Strangely enough, it was hard going for the first hundred pages. I just couldn't immerse myself in the story; it wasn't drawing me in. The dialogue was far more wooden than I'd remembered, while Axel and Lidenbrock's exchanges never came off quite as witty as I was hoping. And Axel's relationship with Grauben seemed cursory at best. Granted, it's not meant to be the focus of the story, but it is presented as one of the emotional cornerstones of Axel's life and one of his main motivations for getting home (or even not leaving in the first place). This is a relationship that could have imbued the story with the gravity of some timeless folk song, like "John Riley" or "Home Of The Whale", but as far below the surface as this journey may take us, there's no depth to be found in matters of the heart. It doesn't ring true. He's goes on and on about "his pretty Virland girl" in platitudes and I just couldn't believe a word of it.
So, cutting short just before Axel and Lidenbrock arrive in Iceland, I put the book down for awhile. I soaked up some other material in the interrim, still dreading the thought of cracking it open again. Seasons passed. Finally, one day when my conscience got the better of me, I grabbed the now-dusty book and picked up where I'd left off. Then, the strangest thing happened: the story began to pick up serious steam. Hans entered the picture - every bit as cool as I'd remembered - and began his tenure as guide, escorting this scrappy lot through Iceland's backcountry.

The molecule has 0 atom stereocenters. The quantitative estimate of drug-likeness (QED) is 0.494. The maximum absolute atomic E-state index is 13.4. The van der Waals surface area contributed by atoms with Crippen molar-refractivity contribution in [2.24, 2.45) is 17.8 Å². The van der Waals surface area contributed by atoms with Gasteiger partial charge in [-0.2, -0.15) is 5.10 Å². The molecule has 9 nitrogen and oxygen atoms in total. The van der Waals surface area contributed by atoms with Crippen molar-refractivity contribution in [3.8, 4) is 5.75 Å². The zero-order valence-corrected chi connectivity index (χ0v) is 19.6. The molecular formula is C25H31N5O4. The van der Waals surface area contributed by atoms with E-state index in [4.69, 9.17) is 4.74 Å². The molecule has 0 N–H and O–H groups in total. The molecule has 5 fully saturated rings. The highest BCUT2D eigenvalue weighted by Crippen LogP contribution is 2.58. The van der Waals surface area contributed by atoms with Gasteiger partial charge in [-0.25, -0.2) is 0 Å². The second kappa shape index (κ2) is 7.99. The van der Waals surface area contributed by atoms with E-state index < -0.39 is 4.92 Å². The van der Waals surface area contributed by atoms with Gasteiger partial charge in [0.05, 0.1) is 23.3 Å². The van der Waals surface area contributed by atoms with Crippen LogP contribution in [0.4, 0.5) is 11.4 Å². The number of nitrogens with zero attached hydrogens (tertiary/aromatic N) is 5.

It's here that Verne really gets to play to his strengths, crafting detailed sketches of the tundra that our band of misfits must traverse in their journey to the volcanic mouth of Snaefells (their portal to the underworld). The nightly stays at various lodges that punctuate the journey are a particular highlight, with evocative language that practically puts you in the room with these huddled strangers as the furies rage outside. With the trio's ascent of the volcano to their protracted plunge to its depths, the story's episodic structure never loses focus of its surroundings: the reader is nothing if not the fourth traveller on this journey.
Without revealing too much about the steps taken beneath the earth itself, I'll note that Verne walks the tightrope between science-fiction and fantasy in fine style. He deftly shifts from passages fraught with existential terror to droll geological observations, logical attempts to reckon the unfathomable and even touching moments of surprising tenderness. There are still stretches of the story that aren't quite as focused as others, even places where it starts to drag slightly, but perhaps that was Verne's intention: to mirror the state and fate of our subterranean drifters and their surroundings. From the journey's beginning to its conclusion, there does seem to be an aspect in which the prose itself mirrors its subject.
Even if the novel as a whole no longer seemed as spectacular to me as it once had, there was still plenty in it to draw me back into its trip for a spell. I can't say that it's still my favorite book in the world, but it's one that I'm tremendously grateful to have grown up with. And even today, if you were to give it to a certain type of ten year old, it just might stay with them for a very long time indeed.
This is a solid introduction to techno music, its trappings and origins, penned by Dan Sicko at the turn of the century as a sort of round up of techno's history up to that moment.